General Question

LostInParadise's avatar

Is it always safe to open zip files?

Asked by LostInParadise (18197 points ) January 31st, 2014

I just received an email saying that I am going to be evicted. I am pretty sure it is bogus, since it does not address me by name and does not give the location of my property. It is signed by someone with the title of “Court representative” without referring to what court it is. There is an attached zip file which the email says provides the details of the lawsuit. I am curious to see what is in the file. Should I open it?

Observing members: 0 Composing members: 0

15 Answers

XOIIO's avatar

It’s pretty obviously some bullshit spam.

cookieman's avatar

No. Like all computer file-types, if you don’t know the sender, don’t open the file.

ragingloli's avatar

Do NOT open that file. Delete that mail immediately.

PhiNotPi's avatar

For example, it could actually be an executable with a hidden/fake file extension, or it could be a zip bomb.

LostInParadise's avatar

I never heard of a zip bomb before. I always assumed zip files were safe, because I am allowed to attach them to emails.

I get the message. That email will be trashed.

Blueroses's avatar

It’s likely a bogus scam. Delete.
But do call your landlords and tell about the email. It’s possible that THEY are the victims and they might not be aware of having a malware using their contact list.

SavoirFaire's avatar

@LostInParadise Any sort of file can be attached to an email. Some host services put size and file type restrictions on what they’ll allow you to send, but that is an artificial limitation. Malicious emails typically spoof their host so that you do not know where it comes from. This means that the file could have anything inside.

El_Cadejo's avatar

IMO Zip/Rar files can potentially be the worst. Any amount of things can be hidden inside them.

Naked_Whale_Tamer's avatar

Simple rule: If the subject line is vague and impersonal (e.g., doesn’t mention me by name) and seems generic, it’s spam or malware and I wasn’t expecting the email. I always shift-delete (permanently erase without going into the trash) the email with any attachments.

No important notifications are ever sent by email since there are so points of failure. For example, you will never receive an email from the IRS.

Even if you receive ebills from your banks, the bank will still send you important correspondence by USPS. Really, really important correspondence will be sent by certified mail, signature required, return receipt.

While we’re on the subject of the danger of attached files in emails, make sure that you make complete back ups of your hard disk. So when (not if) your hard disk crashes or if malware destroys the contents of your hard disk, you can restore the entire contents of your hard disk in an hour or two. Personally, I use two different purchased backup software packages and back up to two different hard disks. I back up the entire partition, not just individual files.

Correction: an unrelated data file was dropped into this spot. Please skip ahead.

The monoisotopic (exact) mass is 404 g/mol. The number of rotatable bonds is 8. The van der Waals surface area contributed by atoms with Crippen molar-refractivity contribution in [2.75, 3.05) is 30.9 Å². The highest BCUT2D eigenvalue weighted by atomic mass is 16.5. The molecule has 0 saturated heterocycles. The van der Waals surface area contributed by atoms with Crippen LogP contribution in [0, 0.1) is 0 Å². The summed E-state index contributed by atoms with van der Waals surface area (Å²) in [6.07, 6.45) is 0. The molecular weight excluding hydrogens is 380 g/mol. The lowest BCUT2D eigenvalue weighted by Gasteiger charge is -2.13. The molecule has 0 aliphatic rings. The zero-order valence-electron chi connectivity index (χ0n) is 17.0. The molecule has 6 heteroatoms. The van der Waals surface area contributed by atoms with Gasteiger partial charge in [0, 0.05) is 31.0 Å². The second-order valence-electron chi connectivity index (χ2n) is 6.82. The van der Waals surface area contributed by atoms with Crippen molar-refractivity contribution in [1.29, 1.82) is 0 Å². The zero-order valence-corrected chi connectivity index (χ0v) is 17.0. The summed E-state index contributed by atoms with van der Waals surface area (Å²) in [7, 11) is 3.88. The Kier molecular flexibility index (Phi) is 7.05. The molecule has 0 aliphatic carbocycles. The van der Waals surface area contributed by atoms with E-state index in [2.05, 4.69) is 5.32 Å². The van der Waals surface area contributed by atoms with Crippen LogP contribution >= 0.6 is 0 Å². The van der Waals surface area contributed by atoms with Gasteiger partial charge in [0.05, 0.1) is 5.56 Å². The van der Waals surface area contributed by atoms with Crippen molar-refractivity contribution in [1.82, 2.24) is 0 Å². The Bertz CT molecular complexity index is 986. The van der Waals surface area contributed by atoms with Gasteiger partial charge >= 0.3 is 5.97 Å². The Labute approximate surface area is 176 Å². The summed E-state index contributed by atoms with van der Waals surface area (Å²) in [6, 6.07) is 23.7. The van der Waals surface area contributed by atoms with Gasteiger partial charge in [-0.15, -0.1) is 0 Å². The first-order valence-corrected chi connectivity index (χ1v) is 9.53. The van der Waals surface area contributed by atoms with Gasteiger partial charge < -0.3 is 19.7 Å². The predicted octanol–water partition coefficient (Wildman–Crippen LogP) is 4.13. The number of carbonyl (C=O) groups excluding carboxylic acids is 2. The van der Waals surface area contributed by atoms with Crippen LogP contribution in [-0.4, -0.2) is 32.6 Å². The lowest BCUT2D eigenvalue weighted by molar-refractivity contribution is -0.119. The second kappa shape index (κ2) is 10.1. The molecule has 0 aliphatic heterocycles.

Sounds paranoid, excessive, over-the-top, neurotic and unnecessary, OCDish doesn’t it?

Remember the above paragraph when you lose your hard disk and haven’t backed up in years.

RocketGuy's avatar

Sounds like CryptoLocker ransomware:
http://en.wikipedia.org/wiki/CryptoLocker

It will encrypt your hard drive and all attached drives. It will cost you $300 to unlock. So DELETE IT IMMEDIATELY! Careful not to double click it.

LostInParadise's avatar

That really is nasty. I hope I never encounter that program. In the meantime, I deleted the message and removed it from my trash folder.

jerv's avatar

This is where top-notch antivirus is helpful. While not 100% effective, many of your better programs will either inspect the contents of the ZIP file or (more often) block you from unzipping it (or at least the harmful files in it) in the first place.

But AV software, regardless of quality or effectiveness, is no substitute for common sense.

The only files that are always safe are the ones that don’t ever have any interaction with your computer at all. The instant you transfer it, view it, or anything else, there is the potential for infection. Hell, there are webpages that can infect your computer merely by viewing them, though that is less likely if you are running a browser other than IE. (Fuck you, ActiveX!) And trojans come is a variety of styles.

Mimishu1995's avatar

You can scan the zip file with your trusted antivirus before opening it. Do it at your own risk. But the best thing to do is not to open it.

Response moderated (Spam)
Response moderated (Spam)

Answer this question

Login

or

Join

to answer.

This question is in the General Section. Responses must be helpful and on-topic.

Your answer will be saved while you login or join.

Have a question? Ask Fluther!

What do you know more about?
or
Knowledge Networking @ Fluther